The featured image above shows Fintona Railway Station from Main Street, Fintona in June 1957, (c) Wilson Adams. The image is used here under the Creative Commons Attribution-Share Alike 2.0 Generic license (CC BY-SA 2.0). 
The Londonderry and Enniskillen Railway  opened the railway station in Fintona on 5th June 1853. A short time after the Londonderry to Enniskillen Railway completed its mainline to Enniskillen (in 1854 ). mainline services were withdrawn from Fintona (in 1856 ), and the link to Fintona became a branch from the mainline at Fintona Junction railway station.  Most passenger services on this branch line were then provided by a horse-drawn tram car.  Since the line’s closure, the tram has been preserved at the Ulster Folk and Transport Museum at Cultra, County Down. 
Wikipedia notes that the branch line to Fintona was taken over by the Great Northern Railway (Ireland) in 1883 when it took control of the Londonderry and Enniskillen Railway. 
The branch-line and the station at Fintona were closed on 1 October 1957.  The whole area comprising the Fintona Train station is now a car park and public toilet. 
As we have noted, “Passenger services on the half mile Fintona branch were worked by horse traction throughout the 104 years of its existence up to closure in 1957.” 
Timetables were worked out on what a horse could reasonably be expected to achieve. This meant that rail authorities “allowed 10 minutes for the slightly downhill trip to Fintona, and 15 minutes for the return working. Seven trips per day were scheduled in summer 1951.” 
The tramcar which was used for the majority of the life of the service, “entered service in 1883, had longitudinal seating, back to back on the upper deck and with seats facing each other on the lower deck. Originally the latter was divided into 1st and 2nd class, and the top deck was 3rd class. The car is estimated to have covered 125,000 miles in its ambulation’s on the branch.”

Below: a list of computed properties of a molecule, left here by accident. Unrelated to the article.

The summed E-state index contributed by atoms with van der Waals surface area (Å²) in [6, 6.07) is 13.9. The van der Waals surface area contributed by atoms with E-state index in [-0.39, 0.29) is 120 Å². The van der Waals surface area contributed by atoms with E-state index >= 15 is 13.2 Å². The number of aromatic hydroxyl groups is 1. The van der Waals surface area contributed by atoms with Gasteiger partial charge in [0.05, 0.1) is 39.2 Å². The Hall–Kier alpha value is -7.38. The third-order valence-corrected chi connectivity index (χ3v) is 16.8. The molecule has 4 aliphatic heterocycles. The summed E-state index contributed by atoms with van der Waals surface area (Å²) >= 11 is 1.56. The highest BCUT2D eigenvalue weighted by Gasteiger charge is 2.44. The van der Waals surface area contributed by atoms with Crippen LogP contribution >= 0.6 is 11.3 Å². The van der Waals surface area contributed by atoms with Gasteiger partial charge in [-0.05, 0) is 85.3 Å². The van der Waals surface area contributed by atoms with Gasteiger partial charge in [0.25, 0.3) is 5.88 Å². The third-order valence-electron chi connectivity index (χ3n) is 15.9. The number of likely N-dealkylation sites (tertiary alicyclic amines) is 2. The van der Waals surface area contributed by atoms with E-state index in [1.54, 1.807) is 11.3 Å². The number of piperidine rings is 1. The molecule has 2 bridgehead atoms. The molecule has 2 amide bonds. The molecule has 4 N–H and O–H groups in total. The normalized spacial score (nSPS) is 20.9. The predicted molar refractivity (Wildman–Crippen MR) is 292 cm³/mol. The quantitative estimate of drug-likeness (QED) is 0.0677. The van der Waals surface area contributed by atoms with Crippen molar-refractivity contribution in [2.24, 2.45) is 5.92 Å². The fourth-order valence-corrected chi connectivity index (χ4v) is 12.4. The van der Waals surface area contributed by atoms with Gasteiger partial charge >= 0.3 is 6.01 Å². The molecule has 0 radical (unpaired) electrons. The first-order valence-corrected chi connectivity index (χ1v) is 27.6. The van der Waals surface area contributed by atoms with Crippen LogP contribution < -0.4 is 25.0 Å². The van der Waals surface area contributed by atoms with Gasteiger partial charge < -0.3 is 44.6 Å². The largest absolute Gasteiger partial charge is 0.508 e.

“Goods wagons for Fintona were worked by a steam engine which, in later years at least, made a return trip in the morning before passenger services started.” 
The Line between Fintona and Fintona Junction
The first image below shows the route of the line on an extract from the GSGS maps of 1941-1943 produced by the British War Office at a scale of 1″ to 1 mile.  The second picture is a matching 21st century satellite image which shows how little of both the mainline and the branch remain in the 21st century.
The next image below shows the approach road to what was Fintona Junction Railway Station from the B46. Immediately to the right of this road was a level-crossing which took the mainline across the B46. The Londonderry and Enniskillen Railway ran under the location of the bungalow on the right, parallel to the station approach road.
The access road shown above now only provides access to a farm. At one time it was the public access to the junction station.
AS we have already noted, the journey from Fintona Junction to Fintona Railway Station was timetabled as just a 10 minute journey. The tram was usually waiting for connections at Fintona Junction as in the first picture below.
In the picture above the line can be seen to be in a shallow cutting soon after leaving the railway station. As can be seen below, this was a very shallow and short cutting.
The Return Journey to Fintona Junction
Just a few photographs now which show the return journey to Fintona Junction.
And finally. …
After closure of the line, Fintona’s tram was preserved and now sits in Ulster Transport Museum, Cultra.
The opening image appears to be missing.
Thank you Roger, I’ll address that now.
Hi again, Roger, it now seems OK at my end. Best wishes, Roger.